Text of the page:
View Article References
  1. [1] Leibman, A. J., & Kossoff, M. B. (1992). Mammography in women with axillary lymphadenopathy and normal breasts on physical examination: value in detecting occult breast carcinoma.AJR. American journal of roentgenology,159(3), 493-495.
  2. [2] Walsh, R., Kornguth, P. J., Soo, M. S., Bentley, R., & DeLong, D. M. (1997). Axillary lymph nodes: mammographic, pathologic, and clinical correlation.AJR. American journal of roentgenology,168(1), 33-38.
  3. [3] Giuliano, A. E., Haigh, P. I., Brennan, M. B., Hansen, N. M., Kelley, M. C., Ye, W., ... & Turner, R. R. (2000). Prospective observational study of sentinel lymphadenectomy without further axillary dissection in patients with sentinel node–negative breast cancer.Journal of Clinical Oncology,18(13), 2553-2559.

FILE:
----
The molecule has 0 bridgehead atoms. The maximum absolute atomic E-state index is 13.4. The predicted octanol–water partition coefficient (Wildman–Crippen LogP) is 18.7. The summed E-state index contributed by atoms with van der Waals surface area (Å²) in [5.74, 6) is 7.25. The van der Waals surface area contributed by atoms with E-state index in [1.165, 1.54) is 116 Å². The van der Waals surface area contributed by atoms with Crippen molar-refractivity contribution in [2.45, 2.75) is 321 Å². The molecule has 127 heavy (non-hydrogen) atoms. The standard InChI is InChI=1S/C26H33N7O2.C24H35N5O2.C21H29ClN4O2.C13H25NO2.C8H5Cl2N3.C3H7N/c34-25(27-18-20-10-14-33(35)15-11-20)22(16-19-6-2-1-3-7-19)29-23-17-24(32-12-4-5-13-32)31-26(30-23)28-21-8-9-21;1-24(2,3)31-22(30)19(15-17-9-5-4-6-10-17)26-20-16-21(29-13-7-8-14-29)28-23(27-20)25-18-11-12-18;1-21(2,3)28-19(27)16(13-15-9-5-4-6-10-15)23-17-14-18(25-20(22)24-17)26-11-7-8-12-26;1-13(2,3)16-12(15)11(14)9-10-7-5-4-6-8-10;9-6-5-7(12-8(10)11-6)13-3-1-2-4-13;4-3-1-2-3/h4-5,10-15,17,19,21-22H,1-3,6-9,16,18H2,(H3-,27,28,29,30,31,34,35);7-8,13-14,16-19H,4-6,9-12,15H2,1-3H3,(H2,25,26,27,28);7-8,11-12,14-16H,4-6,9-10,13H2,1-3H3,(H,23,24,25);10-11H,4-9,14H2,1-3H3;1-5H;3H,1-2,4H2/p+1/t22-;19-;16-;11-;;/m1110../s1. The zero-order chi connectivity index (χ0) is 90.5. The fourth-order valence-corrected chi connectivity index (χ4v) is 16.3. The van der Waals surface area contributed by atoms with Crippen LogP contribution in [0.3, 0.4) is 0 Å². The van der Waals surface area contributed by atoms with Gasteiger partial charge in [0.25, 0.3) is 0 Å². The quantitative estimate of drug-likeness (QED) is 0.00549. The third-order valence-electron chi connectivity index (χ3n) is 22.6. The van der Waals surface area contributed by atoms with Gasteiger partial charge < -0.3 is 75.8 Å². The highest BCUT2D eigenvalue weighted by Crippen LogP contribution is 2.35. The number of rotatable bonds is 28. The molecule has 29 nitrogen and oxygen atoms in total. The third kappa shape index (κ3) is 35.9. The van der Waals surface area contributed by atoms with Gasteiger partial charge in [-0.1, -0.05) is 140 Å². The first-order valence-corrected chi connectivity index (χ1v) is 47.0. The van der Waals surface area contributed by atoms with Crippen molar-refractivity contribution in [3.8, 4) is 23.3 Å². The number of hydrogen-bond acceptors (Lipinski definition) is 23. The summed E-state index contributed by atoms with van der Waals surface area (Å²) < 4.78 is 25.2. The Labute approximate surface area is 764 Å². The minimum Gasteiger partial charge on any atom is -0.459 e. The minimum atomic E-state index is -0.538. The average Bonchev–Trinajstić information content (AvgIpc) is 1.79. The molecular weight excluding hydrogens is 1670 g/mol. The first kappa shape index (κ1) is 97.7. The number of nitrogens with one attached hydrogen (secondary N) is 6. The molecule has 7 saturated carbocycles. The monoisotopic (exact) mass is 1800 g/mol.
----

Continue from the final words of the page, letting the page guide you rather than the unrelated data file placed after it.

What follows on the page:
4. [4] Xu, R., Li, J., Zhang, Y., Jing, H., & Zhu, Y. (2017). Male occult breast cancer with axillary lymph node metastasis as the first manifestation: A case report and literature review.Medicine,96(51), e9312.
  5. [5] Leibman, A. J., & Kossoff, M. B. (1992). Mammography in women with axillary lymphadenopathy and normal breasts on physical examination: value in detecting occult breast carcinoma.AJR. American journal of roentgenology,159(3), 493-495.
  6. [6] Kelly, C. S., & Kelly Jr, R. E. (1998). Lymphadenopathy in children.Pediatric Clinics of North America,45(4), 875-888.
  7. [7] Prasad, R. R. A., Narasimhan, R., Sankaran, V., & Veliath, A. J. (1996). Fine‐needle aspiration cytology in the diagnosis of superficial lymphadenopathy: An analysis of 2,418 cases.Diagnostic cytopathology,15(5), 382-386.